Your reproductive tract has just gone through a major ordeal. During this postpartum time, it needs to be rebalanced and restored. Ayurvedic rejuvenation can help reset your system so it is prepared to conceive again.
Dashamoola tea, known as “the ten roots”, is a herbal powerhouse. Excellent for soothing inflammation, rebalancing Vata, easing digestive issues, and boosting your immune system, this tea is a beneficial addition to your diet.
Ashwagandha is an adaptogen. It helps the body deal with the negative effects of stress. Ashwagandha can help you sleep, increase your stamina, and promote a sense of calm. Making a tea or tonic is a nice way to help your body and mind relax.
Shatavari is an effective herb for women, especially after a miscarriage. It has anti-oxytocin properties that can calm uterine contractions and reduce cramping. Shatavari has also been linked to mood stabilization, nourishment of the reproductive organs, and strengthening fertility for when you are ready to try again.
Shatavari milk with a teaspoon of honey is soothing and nourishing. You can also blend Shatavari into a glass of pomegranate juice for an added dose of antioxidants.
Red raspberry leaf tea is commonly consumed during the last few months of pregnancy, but it is helpful during a miscarriage too. It can help tone the uterus. This is needed to prepare your body for the next cycle and another chance to conceive.
Chasteberry extract is commonly sought for PMS symptoms and can assist with many of the similar symptoms experienced during a miscarriage. It is thought to reduce prolactin levels, which helps to regulate other hormones like estrogen and progesterone. This rebalancing can alleviate breast tenderness, depressed mood, migraines, and irritability.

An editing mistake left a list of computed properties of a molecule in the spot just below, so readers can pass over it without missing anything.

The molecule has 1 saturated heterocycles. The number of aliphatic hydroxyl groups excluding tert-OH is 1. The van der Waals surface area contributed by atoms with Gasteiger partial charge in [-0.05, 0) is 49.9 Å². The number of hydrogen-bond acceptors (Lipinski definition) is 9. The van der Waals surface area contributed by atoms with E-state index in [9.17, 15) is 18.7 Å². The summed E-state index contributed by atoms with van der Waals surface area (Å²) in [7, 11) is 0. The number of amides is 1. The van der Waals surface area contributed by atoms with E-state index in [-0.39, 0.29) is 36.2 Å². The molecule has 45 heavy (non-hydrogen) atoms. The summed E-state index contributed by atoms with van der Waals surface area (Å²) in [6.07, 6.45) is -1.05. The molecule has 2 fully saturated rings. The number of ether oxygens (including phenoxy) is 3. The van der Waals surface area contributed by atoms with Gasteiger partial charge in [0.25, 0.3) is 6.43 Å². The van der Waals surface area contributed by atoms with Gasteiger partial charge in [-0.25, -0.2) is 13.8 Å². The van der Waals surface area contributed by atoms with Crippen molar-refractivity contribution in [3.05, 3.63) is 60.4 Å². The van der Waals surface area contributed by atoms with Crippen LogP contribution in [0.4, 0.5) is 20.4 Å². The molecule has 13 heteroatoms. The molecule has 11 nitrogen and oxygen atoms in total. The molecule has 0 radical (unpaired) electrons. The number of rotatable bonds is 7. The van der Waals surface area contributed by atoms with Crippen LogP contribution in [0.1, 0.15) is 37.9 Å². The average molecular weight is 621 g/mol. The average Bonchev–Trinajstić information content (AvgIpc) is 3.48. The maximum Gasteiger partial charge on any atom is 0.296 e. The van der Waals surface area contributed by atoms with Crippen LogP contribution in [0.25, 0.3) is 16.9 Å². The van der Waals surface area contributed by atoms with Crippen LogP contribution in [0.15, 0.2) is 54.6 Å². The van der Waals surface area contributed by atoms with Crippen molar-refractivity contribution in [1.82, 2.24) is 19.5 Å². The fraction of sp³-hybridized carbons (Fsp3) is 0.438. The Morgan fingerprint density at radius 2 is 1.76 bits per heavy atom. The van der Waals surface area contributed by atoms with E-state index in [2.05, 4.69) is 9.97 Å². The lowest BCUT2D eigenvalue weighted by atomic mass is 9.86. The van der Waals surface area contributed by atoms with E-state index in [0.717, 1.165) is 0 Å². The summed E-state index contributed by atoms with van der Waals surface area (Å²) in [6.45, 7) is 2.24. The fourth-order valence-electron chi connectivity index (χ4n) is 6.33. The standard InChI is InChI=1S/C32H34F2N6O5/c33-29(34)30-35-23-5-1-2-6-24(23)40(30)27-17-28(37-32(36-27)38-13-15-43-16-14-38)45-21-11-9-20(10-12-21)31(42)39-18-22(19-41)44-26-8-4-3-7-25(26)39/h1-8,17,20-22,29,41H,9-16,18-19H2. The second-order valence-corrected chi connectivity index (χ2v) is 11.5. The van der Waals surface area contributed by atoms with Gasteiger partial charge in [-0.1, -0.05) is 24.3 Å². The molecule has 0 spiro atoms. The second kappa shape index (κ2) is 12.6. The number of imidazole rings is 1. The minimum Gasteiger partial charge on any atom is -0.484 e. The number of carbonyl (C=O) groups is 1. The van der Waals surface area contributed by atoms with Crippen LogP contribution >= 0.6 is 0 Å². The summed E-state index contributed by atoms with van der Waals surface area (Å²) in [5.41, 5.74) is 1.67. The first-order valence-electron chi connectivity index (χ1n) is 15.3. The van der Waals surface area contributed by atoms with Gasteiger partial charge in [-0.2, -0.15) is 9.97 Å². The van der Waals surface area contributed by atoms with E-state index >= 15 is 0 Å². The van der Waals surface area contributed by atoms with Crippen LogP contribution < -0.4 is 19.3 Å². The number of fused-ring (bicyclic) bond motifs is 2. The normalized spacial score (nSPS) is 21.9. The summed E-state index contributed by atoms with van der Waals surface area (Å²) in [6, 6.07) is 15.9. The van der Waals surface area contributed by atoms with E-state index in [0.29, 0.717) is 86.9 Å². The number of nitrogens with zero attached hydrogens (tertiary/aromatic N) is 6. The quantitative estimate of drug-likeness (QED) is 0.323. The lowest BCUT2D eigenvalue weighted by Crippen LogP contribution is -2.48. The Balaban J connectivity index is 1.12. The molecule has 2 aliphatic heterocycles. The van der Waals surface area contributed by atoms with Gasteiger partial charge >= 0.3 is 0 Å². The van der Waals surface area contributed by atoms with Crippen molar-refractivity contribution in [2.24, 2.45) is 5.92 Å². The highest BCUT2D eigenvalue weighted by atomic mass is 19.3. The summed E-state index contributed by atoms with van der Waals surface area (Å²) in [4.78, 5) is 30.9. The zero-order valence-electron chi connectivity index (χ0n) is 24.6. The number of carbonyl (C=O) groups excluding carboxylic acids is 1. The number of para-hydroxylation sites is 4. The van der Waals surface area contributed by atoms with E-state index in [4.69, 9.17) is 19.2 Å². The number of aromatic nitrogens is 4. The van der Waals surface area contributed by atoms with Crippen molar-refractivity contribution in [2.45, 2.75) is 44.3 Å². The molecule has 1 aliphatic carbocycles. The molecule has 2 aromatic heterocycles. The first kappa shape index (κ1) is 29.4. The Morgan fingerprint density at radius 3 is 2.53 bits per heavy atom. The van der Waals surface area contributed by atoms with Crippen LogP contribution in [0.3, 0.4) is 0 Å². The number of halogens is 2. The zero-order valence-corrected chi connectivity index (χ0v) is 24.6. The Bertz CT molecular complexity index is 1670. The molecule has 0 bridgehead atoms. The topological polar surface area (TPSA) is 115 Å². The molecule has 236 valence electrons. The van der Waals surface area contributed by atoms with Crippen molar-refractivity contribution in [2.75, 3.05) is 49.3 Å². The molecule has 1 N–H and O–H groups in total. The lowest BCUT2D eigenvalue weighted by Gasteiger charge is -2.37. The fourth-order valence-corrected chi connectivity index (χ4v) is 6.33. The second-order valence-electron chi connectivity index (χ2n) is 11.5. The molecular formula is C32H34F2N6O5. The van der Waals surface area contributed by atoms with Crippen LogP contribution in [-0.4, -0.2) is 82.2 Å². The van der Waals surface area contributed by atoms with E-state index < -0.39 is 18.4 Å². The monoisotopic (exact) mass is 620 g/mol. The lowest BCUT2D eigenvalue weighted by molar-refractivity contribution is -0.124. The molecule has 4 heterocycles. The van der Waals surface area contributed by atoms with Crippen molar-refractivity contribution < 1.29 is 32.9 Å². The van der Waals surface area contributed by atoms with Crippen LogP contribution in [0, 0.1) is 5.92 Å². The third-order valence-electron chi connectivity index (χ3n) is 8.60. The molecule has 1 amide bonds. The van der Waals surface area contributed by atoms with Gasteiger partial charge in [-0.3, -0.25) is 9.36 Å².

Emotional Recovery Post Miscarriage
Your physical and emotional state go hand in hand. This is true for fertility, pregnancy, and miscarriage. It isn’t wise to try and conceive again before you are emotionally ready. To boost your chances of fertility and healthy pregnancy, you need to be in a balanced state.
Grieving the miscarriage is important, though not everyone grieves in the same way. You may feel everything from devastated to disappointment. It takes time to heal, give yourself grace.
Remember that your partner is feeling the loss too. Creating a safe space for you and your partner to share your feelings and support one another is a good practice. Other women also like to journal, talk with others, and reach out to a medical professional.
Meditation and gentle movement can help with the mind-body connection. Providing you with an opportunity to focus on your emotions and work through releasing them. Stretch and breathe as you move through the stages of grief; try easy walks, yoga, or even tai chi.
The supplements mentioned above, like ashwagandha and Shatavari, can help with balancing your emotions. Calming teas and gentle massages with oils or tonics made from the supplements can be a beneficial way to receive their adaptogenic properties through a soothing experience.
There is no right way to process your feelings after such a shocking event like a miscarriage. Experts do know that making time to manage depression and anxiety after a pregnancy loss can help benefit you during fertility and future pregnancies.
Take Time to Restore
While you may never feel completely normal again, you can restore your wholeness. Take care with your body and mind, making space to work through your emotions and rejuvenate your physical health. By devoting the time now, you will be better prepared emotionally and physically when you are ready to try again.
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Posted by Shruti Mishra
Shruti is the founder of Freshly Moms. She is a profesional plant based chef from Natural Gourmet Institute, NY and a certified IIN health coach. She has been working with Ayurveda, food & nutrition since over 10 years and is also a fresh mom herself.
This article is not a medical advice and is not meant for every situation. Every woman's body is different and may respond differently to treatments or supplements.